‘Living the stigma: understanding addiction and overcoming prejudice’ was the theme of this year’s NHS Addictions Provider Alliance (APA) conference. DDN reports.
‘We’re making progress – people are talking about this more,’ NHS APA chair Danny Hames told delegates at the organisation’s Living the stigma conference. Stigma was now being considered in terms of how policy was written and services developed, but ‘there’s still a job to be done’, he said.
Chair of the Drugs, Alcohol and Justice APPG, Dan Carden MP – who shared his personal story of recovery in the House of Commons (DDN, June 2022, p10) – said he’d chosen to talk about his experience partly to challenge the stigma. ‘Having overcome the grip of alcoholism, keeping my recovery hidden was never going to be an option for me. I wish I could tell you that the political will to prioritise addiction has been found, and attitudes towards those living with substance use disorders is changing – but that wouldn’t be true.’
This meant it was now vital to reach parity between addiction and other chronic mental health conditions, he said. ‘Addiction thrives on isolation, and the remedy is human connection. Reconnecting with my family and friends and community is what keeps addiction at bay’, with stigma undoubtedly the biggest barrier to recovery. ‘Intolerance towards addiction is well-known, well-researched and often denied by those setting policies’, with many still seeing substance issues as a moral affliction. ‘We’re fed an unhealthy diet of stereotypes. It’s not all – or even mostly – about the substance. It’s about reconnecting people to the world around them, treating trauma, and providing hope.’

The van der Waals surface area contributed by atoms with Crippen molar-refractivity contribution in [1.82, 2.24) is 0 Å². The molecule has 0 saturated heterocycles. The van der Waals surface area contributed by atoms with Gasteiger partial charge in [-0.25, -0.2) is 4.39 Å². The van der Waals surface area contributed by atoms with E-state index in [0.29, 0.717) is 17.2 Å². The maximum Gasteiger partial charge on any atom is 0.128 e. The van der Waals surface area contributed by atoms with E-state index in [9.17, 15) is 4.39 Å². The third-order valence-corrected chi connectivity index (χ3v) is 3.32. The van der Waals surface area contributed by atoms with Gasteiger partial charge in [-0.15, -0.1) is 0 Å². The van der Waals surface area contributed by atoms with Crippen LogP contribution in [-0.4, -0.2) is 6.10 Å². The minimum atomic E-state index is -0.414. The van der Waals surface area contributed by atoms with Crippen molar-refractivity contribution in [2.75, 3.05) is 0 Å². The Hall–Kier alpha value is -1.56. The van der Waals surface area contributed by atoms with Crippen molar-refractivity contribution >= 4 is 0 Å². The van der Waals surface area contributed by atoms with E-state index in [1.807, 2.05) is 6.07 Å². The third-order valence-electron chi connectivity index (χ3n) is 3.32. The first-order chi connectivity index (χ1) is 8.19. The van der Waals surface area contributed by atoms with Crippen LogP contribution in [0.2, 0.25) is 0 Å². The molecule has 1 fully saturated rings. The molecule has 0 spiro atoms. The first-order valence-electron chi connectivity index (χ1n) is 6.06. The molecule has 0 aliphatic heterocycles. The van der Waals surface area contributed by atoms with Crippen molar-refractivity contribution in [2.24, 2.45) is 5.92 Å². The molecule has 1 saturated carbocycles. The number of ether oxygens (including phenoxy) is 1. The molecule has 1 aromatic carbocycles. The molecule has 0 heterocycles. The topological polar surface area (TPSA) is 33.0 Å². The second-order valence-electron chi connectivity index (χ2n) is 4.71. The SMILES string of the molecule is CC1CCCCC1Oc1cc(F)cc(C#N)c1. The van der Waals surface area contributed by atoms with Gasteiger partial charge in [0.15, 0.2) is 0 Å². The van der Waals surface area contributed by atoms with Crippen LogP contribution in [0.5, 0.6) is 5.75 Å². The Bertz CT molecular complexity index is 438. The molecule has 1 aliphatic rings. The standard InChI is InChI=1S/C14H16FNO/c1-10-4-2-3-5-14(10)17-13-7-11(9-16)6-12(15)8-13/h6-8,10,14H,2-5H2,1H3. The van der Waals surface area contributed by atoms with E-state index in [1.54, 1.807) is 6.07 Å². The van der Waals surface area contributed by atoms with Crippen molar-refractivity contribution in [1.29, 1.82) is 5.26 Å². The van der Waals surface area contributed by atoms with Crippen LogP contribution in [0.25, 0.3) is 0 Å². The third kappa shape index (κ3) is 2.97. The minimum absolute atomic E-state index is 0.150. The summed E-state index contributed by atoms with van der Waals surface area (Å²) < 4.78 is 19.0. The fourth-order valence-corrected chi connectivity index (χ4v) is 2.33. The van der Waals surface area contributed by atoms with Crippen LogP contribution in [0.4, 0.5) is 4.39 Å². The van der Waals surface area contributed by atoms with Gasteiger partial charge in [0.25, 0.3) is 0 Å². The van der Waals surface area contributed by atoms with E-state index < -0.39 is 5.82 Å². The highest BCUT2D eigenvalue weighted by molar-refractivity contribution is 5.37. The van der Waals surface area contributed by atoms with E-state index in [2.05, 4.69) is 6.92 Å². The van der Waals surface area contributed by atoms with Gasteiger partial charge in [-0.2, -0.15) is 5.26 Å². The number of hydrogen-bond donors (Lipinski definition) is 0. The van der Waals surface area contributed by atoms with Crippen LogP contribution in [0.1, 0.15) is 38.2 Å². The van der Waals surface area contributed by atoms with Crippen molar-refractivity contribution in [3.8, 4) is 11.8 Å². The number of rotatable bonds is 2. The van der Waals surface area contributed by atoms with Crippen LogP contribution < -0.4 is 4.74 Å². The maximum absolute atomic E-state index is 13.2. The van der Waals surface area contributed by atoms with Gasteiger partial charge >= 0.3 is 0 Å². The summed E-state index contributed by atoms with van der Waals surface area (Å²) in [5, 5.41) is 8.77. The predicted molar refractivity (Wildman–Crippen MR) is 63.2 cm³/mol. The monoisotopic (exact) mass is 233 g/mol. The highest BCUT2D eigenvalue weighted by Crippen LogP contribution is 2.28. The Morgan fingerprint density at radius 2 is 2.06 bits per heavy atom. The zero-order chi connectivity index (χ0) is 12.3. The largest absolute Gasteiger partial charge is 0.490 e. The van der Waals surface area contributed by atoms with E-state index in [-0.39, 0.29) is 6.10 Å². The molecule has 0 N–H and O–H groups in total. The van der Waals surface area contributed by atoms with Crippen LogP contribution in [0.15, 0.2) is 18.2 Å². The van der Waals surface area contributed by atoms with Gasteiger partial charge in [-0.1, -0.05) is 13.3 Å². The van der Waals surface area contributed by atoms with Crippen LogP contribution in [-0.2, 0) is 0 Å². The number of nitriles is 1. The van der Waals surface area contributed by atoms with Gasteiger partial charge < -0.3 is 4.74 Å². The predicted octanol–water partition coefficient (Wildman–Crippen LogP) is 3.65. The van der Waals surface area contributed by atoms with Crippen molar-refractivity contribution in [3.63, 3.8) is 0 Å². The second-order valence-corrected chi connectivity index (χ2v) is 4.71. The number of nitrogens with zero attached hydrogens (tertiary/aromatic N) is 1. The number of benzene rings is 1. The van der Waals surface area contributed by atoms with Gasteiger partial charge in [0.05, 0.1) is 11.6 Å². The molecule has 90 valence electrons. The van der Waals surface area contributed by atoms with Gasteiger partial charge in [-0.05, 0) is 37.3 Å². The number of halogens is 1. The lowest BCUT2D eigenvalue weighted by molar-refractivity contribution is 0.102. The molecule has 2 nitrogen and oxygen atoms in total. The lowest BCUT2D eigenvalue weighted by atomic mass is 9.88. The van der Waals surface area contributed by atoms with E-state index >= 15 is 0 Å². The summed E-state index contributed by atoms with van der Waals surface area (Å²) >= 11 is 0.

On the question of how to go about influencing organisations, a significant misconception was that addiction was a choice, said clinical director at South London and Maudsley NHS Foundation Trust, Dr Emily Finch. ‘One of the best ways we can answer that is to educate people on what we know works.’ For people who had already developed a problem this was about making sure they had truly effective treatment, she said – ‘in the same way as someone with diabetes getting treatment that works. I think that’s the route to genuine understanding, rather than the moral weakness argument.’
‘Challenging at every point,’ was vital, said programme manager at North East Lincolnshire Public Health, Mike Hardy. ‘I’ll be in meetings and the language that’s used is not just old and antiquated, it’s offensive – but there’s no awareness of that. It’s also about making sure that everything we put out uses language that people with lived experience – or who are currently using – are comfortable with.’
It was also important to challenge definitions of recovery that had been externally imposed, said Jon Findlay, harm reduction lead at Humankind. ‘If I don’t stop using drugs, I’m not a successful treatment outcome – I’m not a success until I can tick a box on the NDTMS form. I’m measured on that, and I can’t volunteer or work for an organisation because of somebody else’s version of recovery. From a stigma point of view, we set the bar really high.’
It was also important for people in the sector to challenge themselves, however. ‘To a certain degree we’ve created this closed community,’ he continued. ‘Drug and alcohol treatment services are very confidential spaces. They’re a bit mystical – unless you’ve got a reason to, you’d never go in. It creates a kind of “it’s just for those people” attitude, whereas a GP’s surgery is for everyone.’ While it was clearly crucial to maintain confidentiality and dignity, it was also important to be more open and honest, he said.
Language was undoubtedly important, but it was also vital not to let it get in the way of other things, said Hames. ‘I think sometimes we can get so consumed with this, we miss the point of moving forward and doing something positive.’
‘I would always use “alcohol use disorder” or “substance use disorder”, but I recognise that for some individuals the words “alcoholic” or “alcoholism” can be useful and have a meaning for them,’ Finch stated. ‘For some people understanding that they are an “alcoholic” can be a pivotal moment of change, so I would listen to the individual. We don’t have one person with one problem – individuals are individuals, and they have different needs. And once you recognise that you get rid of some of the stigma, because it becomes more about the person.’ DDN
NHS APA is a founding member of the Anti Stigma Network (ASN) – find out more at www.antistigmanetwork.org.uk